The newest member of the United States Supreme Court Brett Kavanaugh has explained why he voted to stay an execution for a Buddhist death row inmate who was being denied a spiritual leader in the death chamber, but refused to do the same for a Muslim man.
Kavanaugh voted to allow a delay for Patrick Murphy, 57, of Texas, a Buddhist man who was told his Buddhist priest could not accompany him during his final hours.
However, he voted against allowing a delay for Dominique Ray, 42, of Alabama, who was executed in February without his requested Imam at his side.
Kavanaugh said in his writing on Monday that it came down to a failure of Ray’s legal team to raise the issue of equal treatment based on religion under the First Amendment, which Murphy’s defense did, and he was granted a delay in his March execution in Texas.
In a rare move, Supreme Court Justice Samuel Alito responded to Kavanaugh by issuing a new statement in the case of Murphy on Monday, arguing that the stay should not have been granted in either case.
Murphy is still alive today, and his execution has not yet been rescheduled, according to online records published by the Texas Department of Criminal Justice.
Murphy was a part of the group called the ‘Texas Seven’ who killed a police officer after escaping from prison in 2000. Murphy was in prison serving a 55-year sentence for aggravated sexual assault.
In his stay of execution case, the state of Texas argued that only chaplains who had been extensively vetted by the prison system were allowed in the death chamber and that while Christian and Muslim chaplains were available, no Buddhist priest was.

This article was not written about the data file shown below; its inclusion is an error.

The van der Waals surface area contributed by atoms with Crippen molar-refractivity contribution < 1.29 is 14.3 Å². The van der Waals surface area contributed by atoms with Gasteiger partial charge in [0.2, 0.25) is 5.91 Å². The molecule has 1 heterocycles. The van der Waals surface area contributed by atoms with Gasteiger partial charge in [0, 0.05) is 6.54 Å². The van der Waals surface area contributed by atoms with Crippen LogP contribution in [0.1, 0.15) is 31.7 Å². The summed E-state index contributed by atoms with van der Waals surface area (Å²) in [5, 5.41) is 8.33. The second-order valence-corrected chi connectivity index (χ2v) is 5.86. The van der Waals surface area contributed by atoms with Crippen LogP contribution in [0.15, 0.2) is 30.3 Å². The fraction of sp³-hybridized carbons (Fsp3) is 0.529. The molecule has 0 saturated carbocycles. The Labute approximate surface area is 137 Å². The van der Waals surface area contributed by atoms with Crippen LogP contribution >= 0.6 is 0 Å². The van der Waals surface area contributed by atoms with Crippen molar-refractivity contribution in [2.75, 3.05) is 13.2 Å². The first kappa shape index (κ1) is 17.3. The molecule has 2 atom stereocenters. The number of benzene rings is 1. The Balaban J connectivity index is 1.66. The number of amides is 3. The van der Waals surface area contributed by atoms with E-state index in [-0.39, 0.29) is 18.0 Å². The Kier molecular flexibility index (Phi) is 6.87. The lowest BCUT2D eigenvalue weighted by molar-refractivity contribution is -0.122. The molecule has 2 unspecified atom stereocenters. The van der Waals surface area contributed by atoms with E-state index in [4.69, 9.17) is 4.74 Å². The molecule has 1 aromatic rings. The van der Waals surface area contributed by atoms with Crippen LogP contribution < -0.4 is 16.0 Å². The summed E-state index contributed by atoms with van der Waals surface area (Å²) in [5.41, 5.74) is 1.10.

The high court ultimately granted Murphy a temporary reprieve in March. At the time, only Justice Clarence Thomas and Justice Neil Gorsuch noted their disagreement but did not write to explain why.
On Monday, Alito issued a 14-page statement in which he called the court’s decision ‘seriously wrong.’ He said the issue Murphy raised was an important one, but he faulted Murphy for an ‘inexcusable delay’ in raising it.
‘If the tactics of Murphy’s attorneys in this case are not inexcusably dilatory, it is hard to know what the concept means,’ Alito wrote.
He added that the justices are asked to get involved at the last minute in ‘virtually every execution’ and that in the ‘great majority of cases, no good reason for the late filing is apparent.’ He said that by tolerating ‘such tactics, the Court invites abuse.’
In response, Justice Brett Kavanaugh, who previously voted to halt Murphy’s execution and said Murphy had not delayed, issued another statement.
Despite ‘greatly’ respecting Alito’s position, he disagreed. He pointed out that after the court’s decision, Texas changed its policy so that no religious ministers are allowed in the execution room, only an adjacent viewing chamber. Kavanaugh called that a ‘prompt resolution.’
Following the court’s decision to stay Murphy’s execution, the state of Texas enacted a new policy to ban all spiritual leaders from the death chamber. Murphy’s legal team has said that course of action is unconstitutional infringes on the First Amendment right to freedom of religion.
In the Alabama case involving Ray’s execution, however, Kavanaugh voted to deny the stay sought by the Muslim death row inmate.
Ray, who was executed on February 7, had a sought a stay over being denied an Islamic spiritual leader’s presence with him in the death chamber, but his legal team did not argue he was being discriminated against on the basis of unequal religious treatment under the First Amendment.